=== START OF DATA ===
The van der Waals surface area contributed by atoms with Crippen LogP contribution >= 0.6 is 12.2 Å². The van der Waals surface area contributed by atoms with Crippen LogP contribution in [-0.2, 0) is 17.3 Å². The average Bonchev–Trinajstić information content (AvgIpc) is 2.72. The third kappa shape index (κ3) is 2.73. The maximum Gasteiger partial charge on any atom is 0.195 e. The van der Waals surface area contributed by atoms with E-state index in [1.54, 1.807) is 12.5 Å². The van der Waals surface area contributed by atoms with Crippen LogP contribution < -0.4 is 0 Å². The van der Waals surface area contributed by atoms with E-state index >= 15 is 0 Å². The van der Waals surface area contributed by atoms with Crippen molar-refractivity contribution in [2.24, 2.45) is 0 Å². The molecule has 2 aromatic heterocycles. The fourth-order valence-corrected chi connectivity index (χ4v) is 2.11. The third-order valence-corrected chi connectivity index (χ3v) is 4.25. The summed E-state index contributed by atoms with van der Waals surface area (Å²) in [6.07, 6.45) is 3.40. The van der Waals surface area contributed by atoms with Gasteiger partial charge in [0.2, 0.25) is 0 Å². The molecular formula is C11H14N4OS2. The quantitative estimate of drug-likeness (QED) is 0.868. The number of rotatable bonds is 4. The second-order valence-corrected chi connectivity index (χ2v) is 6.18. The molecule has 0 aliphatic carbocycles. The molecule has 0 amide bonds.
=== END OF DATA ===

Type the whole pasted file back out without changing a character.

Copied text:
The van der Waals surface area contributed by atoms with Crippen LogP contribution >= 0.6 is 12.2 Å². The van der Waals surface area contributed by atoms with Crippen LogP contribution in [-0.2, 0) is 17.3 Å². The average Bonchev–Trinajstić information content (AvgIpc) is 2.72. The third kappa shape index (κ3) is 2.73. The maximum Gasteiger partial charge on any atom is 0.195 e. The van der Waals surface area contributed by atoms with E-state index in [1.54, 1.807) is 12.5 Å². The van der Waals surface area contributed by atoms with Crippen LogP contribution < -0.4 is 0 Å². The van der Waals surface area contributed by atoms with E-state index >= 15 is 0 Å². The van der Waals surface area contributed by atoms with Crippen molar-refractivity contribution in [2.24, 2.45) is 0 Å². The molecule has 2 aromatic heterocycles. The fourth-order valence-corrected chi connectivity index (χ4v) is 2.11. The third-order valence-corrected chi connectivity index (χ3v) is 4.25. The summed E-state index contributed by atoms with van der Waals surface area (Å²) in [6.07, 6.45) is 3.40. The van der Waals surface area contributed by atoms with Gasteiger partial charge in [0.2, 0.25) is 0 Å². The molecular formula is C11H14N4OS2. The quantitative estimate of drug-likeness (QED) is 0.868. The number of rotatable bonds is 4. The second-order valence-corrected chi connectivity index (χ2v) is 6.18. The molecule has 0 aliphatic carbocycles. The molecule has 0 amide bonds.